If you’ve looked at buying a house these past few years you’ll have noticed that each property on the market must have an Energy Performance Certificate, or EPC. This grades the energy efficiency and carbon consumption of the home. Although the basics are pretty easy to understand (its a colour coded scale with red being the least efficient and green the most), I never really understood how it was calculated, why there are two columns (current and potential), and why nearly all the houses I looked at seemed to rate quite badly!
Now that we’ve put our house on the market and had n EPC done, I thought I’d share with you what I found out about them.
1. To achieve the full 92-100 marks a house would basically have to be a passive house. Passive houses are a German gold standard of energy efficient homes; super insulated structures built to take advantage of natural resources for all their energy needs eg. large windows to the south side to capture lots of warmth from the sun. As far as I’m aware there is only one certified passive house in the UK (as featured on Grand Designs) so its obvious that the super high marks are out of the league of the average home.
2. I hadn’t realised that the structure of the home is taken into account as well as features like heating, windows, insulation etc. In basic terms the more external walls you have the lower your score will be, so a detached house like ours is inevitably going to come in with a lower score than a flat or terrace. According to the assessor, the highest mark he had ever given was 80, and that was for a flat with only one external wall and eco heating.
3. The potential mark points to how green a house could be given its situation, construction etc and the actual shows where its at now, so, in a way, if the actual mark is close to the potential mark, pretty much everything that can easily be achieved in a property has been done, such as double glazing, energy efficient boiler etc. You can change the potential of your home with quite drastic (and expensive) measures like cladding the property in insulation.
So how did we do?
As you can see we scored a pretty respectable 69 out of a potential 70. Where did we loose that 1 mark? Well we put some halogen spotlights in the kitchen a couple of years ago, and as they’ve been dying we’ve been replacing them with more energy efficient LED’s but there are still 3 halogen bulbs left, and that’s what lost us the mark – grrr!
The report also gives you suggestions as to what you could do to green up your home, and ours were:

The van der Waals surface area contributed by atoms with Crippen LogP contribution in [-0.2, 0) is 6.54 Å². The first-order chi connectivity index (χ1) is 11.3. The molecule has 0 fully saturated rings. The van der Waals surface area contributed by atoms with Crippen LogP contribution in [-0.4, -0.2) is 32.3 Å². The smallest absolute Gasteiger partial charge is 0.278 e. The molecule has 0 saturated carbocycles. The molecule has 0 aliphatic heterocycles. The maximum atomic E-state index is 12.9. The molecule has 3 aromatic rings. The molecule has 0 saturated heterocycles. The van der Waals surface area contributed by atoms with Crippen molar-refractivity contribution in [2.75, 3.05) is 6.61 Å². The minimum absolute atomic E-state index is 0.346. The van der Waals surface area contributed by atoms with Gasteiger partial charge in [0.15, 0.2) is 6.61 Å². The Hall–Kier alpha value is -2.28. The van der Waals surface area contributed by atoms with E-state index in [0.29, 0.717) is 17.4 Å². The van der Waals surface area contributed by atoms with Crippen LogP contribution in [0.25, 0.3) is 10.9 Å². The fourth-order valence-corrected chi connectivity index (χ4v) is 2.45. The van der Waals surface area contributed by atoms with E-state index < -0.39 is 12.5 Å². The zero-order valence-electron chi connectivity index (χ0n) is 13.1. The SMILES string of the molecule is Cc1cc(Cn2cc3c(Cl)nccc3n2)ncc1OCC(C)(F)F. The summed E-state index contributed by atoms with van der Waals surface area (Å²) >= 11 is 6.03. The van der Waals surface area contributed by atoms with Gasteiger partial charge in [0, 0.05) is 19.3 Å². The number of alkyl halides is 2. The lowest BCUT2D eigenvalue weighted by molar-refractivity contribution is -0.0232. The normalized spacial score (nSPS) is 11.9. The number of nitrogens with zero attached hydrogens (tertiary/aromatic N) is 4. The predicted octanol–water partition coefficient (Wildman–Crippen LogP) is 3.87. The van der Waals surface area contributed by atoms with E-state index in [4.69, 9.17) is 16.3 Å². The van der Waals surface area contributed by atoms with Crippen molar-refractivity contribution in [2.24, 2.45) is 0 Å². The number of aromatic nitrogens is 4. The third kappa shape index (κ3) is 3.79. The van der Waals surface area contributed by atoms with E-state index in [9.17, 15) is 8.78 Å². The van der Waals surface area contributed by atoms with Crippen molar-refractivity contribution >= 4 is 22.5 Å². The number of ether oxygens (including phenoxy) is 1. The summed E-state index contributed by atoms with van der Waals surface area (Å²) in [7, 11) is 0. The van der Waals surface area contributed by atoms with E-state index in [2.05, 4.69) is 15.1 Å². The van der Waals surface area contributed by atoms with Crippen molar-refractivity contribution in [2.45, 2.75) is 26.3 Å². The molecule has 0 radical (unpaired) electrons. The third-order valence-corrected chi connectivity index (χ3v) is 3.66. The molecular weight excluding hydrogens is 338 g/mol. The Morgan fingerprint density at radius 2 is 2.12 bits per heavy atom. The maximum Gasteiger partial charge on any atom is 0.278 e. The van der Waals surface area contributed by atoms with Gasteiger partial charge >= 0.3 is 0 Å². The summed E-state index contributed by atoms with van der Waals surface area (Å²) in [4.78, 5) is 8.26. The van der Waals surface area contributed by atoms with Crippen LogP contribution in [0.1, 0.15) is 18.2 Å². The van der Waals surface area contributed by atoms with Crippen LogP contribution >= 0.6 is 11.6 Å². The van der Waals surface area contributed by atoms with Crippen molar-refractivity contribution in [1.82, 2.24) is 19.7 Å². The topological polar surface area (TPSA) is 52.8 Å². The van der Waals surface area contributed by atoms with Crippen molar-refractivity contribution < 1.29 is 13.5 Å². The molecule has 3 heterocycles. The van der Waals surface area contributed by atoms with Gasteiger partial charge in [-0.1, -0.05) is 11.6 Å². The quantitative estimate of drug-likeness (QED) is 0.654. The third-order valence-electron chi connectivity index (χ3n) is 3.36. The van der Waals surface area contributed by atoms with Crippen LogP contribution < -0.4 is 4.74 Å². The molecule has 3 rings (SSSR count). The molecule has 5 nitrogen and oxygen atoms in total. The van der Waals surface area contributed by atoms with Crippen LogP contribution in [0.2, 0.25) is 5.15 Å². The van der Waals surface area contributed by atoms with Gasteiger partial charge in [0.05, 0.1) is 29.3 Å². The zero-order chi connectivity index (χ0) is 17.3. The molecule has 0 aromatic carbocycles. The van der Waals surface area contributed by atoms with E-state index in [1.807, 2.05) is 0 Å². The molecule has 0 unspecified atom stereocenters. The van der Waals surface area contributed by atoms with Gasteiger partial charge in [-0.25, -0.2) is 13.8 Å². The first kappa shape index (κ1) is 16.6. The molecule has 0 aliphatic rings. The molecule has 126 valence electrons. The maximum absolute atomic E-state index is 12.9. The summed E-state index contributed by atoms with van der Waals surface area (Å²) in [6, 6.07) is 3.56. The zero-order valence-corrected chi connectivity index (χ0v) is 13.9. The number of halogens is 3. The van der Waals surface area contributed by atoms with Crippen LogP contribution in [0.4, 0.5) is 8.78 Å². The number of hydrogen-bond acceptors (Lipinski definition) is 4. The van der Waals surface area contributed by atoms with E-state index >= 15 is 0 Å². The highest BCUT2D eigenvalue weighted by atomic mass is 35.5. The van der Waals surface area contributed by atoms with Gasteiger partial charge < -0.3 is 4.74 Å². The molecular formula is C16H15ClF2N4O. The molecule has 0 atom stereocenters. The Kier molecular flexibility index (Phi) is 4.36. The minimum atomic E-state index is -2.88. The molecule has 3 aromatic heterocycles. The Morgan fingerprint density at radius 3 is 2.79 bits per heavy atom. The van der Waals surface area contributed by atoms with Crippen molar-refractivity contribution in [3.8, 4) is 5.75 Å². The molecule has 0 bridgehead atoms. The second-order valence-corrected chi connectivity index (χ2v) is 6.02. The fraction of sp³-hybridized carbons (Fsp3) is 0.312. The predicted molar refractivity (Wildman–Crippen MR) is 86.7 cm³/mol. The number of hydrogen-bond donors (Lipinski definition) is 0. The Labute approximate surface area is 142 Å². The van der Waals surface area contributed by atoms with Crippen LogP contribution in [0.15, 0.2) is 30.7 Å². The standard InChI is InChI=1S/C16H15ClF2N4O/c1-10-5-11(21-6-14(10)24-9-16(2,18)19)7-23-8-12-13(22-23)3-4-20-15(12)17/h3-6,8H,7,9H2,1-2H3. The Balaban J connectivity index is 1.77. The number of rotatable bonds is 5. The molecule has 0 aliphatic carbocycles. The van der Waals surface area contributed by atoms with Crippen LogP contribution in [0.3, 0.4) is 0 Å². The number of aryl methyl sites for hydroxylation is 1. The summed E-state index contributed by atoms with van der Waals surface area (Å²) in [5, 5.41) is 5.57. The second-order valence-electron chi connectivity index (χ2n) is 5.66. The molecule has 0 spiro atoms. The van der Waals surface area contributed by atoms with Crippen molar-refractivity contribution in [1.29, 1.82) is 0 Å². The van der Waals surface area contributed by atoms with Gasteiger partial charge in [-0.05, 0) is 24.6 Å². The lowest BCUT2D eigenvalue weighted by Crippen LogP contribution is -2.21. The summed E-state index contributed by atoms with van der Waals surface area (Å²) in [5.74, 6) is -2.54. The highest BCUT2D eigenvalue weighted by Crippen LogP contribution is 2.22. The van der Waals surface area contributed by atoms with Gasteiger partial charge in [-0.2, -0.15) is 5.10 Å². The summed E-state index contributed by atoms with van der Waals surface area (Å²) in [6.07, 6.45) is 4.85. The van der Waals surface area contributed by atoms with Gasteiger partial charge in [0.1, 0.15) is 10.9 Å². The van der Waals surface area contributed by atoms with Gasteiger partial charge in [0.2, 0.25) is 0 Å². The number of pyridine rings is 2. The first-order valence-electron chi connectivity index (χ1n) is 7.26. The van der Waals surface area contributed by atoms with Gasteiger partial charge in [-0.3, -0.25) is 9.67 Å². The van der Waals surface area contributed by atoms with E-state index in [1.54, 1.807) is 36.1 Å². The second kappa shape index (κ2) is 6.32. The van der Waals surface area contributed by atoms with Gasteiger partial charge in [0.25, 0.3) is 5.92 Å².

1. Change to energy efficient lightbulbs throughout – which we will do, but I don’t like the idea of throwing out something functional so we’ll continue to do it as and when the bulbs go.
2. Install Solar Water heating – would love to but as you can see our only south facing roof is taken up with a 2.5kwp solar PV system it’s not actually possible.
3. Clad the building in super thick insulation – for green points and energy saving I should really consider this, but the reason I love my home so much is that it has exposed stone walls throughout and I wouldn’t want to loose them. We have super insulated the roofspace so hopefully this makes up a bit for lack of insulation in the walls. Also, as the walls are about half a meter thick I can’t imagine they are that bad for letting drafts through!
The other interesting thing the report gives you is an estimate of how much CO2 your home uses to run in a year. Apparently our house uses about 3 tonnes, maybe even less as I’m a bit tight with the thermostat and keep it at a comparatively cool 17-18 degrees all winter. I can only find quite old data regarding average CO2 emissions, but figures from 2006/7 suggest that the average person uses around 10-11 tonnes per year, so 3 tonnes for running a home with four people in it doesn’t sound too bad, although the dream of a carbon neutral life still sounds far away!
Anyway, I think most people resent the 60 or so pounds it costs to have an EPC done on their homes before they put them on the market, but I found it quite an interesting exercise and it really made me think again about how we live our lives.
If you fancy testing how much carbon you use I’ve found the WWF footprint calculator quite inspirational in the past. Its well worth thinking about what you use an how you could lessen the amount of resources your household consumes, and often the smallest changes, like changing a lightbulb (!) can make the most difference.
Ta ta for now,